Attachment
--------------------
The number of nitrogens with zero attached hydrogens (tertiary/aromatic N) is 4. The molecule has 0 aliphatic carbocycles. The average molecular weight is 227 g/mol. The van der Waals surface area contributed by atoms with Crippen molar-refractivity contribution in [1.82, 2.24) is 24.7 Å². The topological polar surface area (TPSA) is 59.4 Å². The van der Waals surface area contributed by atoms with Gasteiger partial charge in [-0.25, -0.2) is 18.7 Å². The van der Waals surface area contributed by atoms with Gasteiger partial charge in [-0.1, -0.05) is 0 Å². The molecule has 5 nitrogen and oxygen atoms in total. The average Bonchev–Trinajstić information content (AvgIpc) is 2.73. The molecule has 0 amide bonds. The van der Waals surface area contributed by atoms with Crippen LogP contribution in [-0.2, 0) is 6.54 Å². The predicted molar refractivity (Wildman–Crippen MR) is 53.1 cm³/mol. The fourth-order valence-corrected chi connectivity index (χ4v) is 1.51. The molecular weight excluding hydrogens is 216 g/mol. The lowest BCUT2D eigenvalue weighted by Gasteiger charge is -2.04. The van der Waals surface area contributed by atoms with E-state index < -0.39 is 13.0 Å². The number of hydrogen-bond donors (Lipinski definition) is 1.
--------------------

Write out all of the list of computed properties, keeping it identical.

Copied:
The number of nitrogens with zero attached hydrogens (tertiary/aromatic N) is 4. The molecule has 0 aliphatic carbocycles. The average molecular weight is 227 g/mol. The van der Waals surface area contributed by atoms with Crippen molar-refractivity contribution in [1.82, 2.24) is 24.7 Å². The topological polar surface area (TPSA) is 59.4 Å². The van der Waals surface area contributed by atoms with Gasteiger partial charge in [-0.25, -0.2) is 18.7 Å². The van der Waals surface area contributed by atoms with Gasteiger partial charge in [-0.1, -0.05) is 0 Å². The molecule has 5 nitrogen and oxygen atoms in total. The average Bonchev–Trinajstić information content (AvgIpc) is 2.73. The molecule has 0 amide bonds. The van der Waals surface area contributed by atoms with Crippen LogP contribution in [-0.2, 0) is 6.54 Å². The predicted molar refractivity (Wildman–Crippen MR) is 53.1 cm³/mol. The fourth-order valence-corrected chi connectivity index (χ4v) is 1.51. The molecular weight excluding hydrogens is 216 g/mol. The lowest BCUT2D eigenvalue weighted by Gasteiger charge is -2.04. The van der Waals surface area contributed by atoms with E-state index < -0.39 is 13.0 Å². The number of hydrogen-bond donors (Lipinski definition) is 1.